Under the tenure of now-former general manager Darryl Sutter, the Calgary Flames were known for many things. They are best remembered for their miracle 2004 Stanley Cup Finals run, but the team was also known for being predominantly big, burly, western Canadians. With Jay Feaster now running the show in Calgary, there was some speculation that the team would go in another direction.
That speculation proved to be spot-on, as the team acquired several smaller, skilled players during the weekend of the 2011 NHL Entry Draft. Included in that list are Swiss forward Sven Baertschi (who signed an entry-level deal with Calgary on Tuesday afternoon), as well as forwards Paul Byron and John Gaudreau. None of these trio are big, burly or western Canadian. In fact, they may be just the opposite. And that’s exactly what the Flames may have been looking for.
Originally from Ottawa and a product of the Quebec Major Junior Hockey League, Paul Byron’s height is listed at 5-foot-10 by the NHL and 5-foot-9 by the Internet Hockey Database. While the truth likely lies somewhere in between, Byron is one of the smaller players in the Flames organization. A key component of the trade that sent Robyn Regehr to Buffalo at the draft, he noted that the trade caught him a bit off-guard.
“It’s definitely surprising,” said Byron. “I didn’t see the trade coming at all. It’s also really flattering… It’s always a positive feeling when another organization wants you and wants to trade for you.”
Less than 24 hours after Byron was acquired from the Sabres, the Flames went to the podium and drafted another small player. Selected 104th overall, John Gaudreau spent the last season with the USHL’s Dubuque Fighting Saints and despite his 5-foot-6 stature, excelled. He racked up 72 points in just 60 games and added 11 points in just as many playoff games. After his efforts earned him both a league championship and honours as the USHL’s best rookie, Gaudreau noted it felt to prove his doubters wrong.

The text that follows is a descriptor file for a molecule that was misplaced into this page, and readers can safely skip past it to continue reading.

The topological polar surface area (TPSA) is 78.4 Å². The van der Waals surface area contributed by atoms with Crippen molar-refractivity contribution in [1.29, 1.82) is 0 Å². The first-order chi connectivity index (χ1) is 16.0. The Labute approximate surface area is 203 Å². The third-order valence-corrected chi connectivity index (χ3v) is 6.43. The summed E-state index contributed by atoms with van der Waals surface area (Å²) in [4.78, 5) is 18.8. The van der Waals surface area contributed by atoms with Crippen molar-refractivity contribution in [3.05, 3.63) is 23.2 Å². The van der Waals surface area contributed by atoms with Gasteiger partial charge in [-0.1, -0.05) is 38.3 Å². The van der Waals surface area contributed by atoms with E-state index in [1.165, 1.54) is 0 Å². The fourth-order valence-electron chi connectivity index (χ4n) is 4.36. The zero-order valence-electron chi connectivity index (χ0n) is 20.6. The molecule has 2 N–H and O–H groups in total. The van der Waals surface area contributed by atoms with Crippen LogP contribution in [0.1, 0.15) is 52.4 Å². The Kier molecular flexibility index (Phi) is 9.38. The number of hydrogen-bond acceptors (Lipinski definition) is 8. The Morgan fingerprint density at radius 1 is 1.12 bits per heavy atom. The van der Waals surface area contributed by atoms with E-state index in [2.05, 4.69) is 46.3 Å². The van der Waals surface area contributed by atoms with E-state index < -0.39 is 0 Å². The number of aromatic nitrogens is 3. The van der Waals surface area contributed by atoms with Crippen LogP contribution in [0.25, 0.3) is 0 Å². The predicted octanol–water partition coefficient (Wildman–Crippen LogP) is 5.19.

“People said I couldn’t make it in the USHL,” said Gaudreau, adding that people frequently bring up his size as an obstacle. “It’s happened a lot. I just try to push through it and use it as motivation to try to prove them wrong. Hopefully I can keep proving people wrong.”
When asked if the Flames’ acquisition of himself and Gaudreau over draft weekend indicated a change in mentality in the organization, he elaborated that opportunities for smaller players have been cropping up throughout the hockey world.
“The mentalities are really starting to change between the organizations and coaches,” said Byron. “And they’re starting to see that it’s not how big you are, but it’s how you’re competing out there and you see that a lot in the smaller guys. They’re competing the hardest out there, and that’s what you need to win.”
Despite being four years older than Gaudreau, Byron noted that their sizes and mutual introduction to the Flames gives them something in common. Having been told the same things when he was younger about his size preventing him from making the big leagues, Byron has successfully worked through the obstacles and stands primed to contend for a spot with the Flames in the fall after making his NHL debut with Buffalo last season.
“We’re both kind of in the same boat,” said Byron. “It almost feels like my first camp, too. I was a little shy and nervous coming here and I see a lot of similarities between me and him. He’ll grow. He’ll get bigger and stronger and he’ll learn that you’ve got to use your body in different ways, corners and the game changes as you get to a higher level. I’m pretty confident that he’ll be a good player.”
John Gaudreau expects to play at Northeastern University in the fall. Calgary Flames development camp continues until Friday at Don Hartman North East Sportsplex.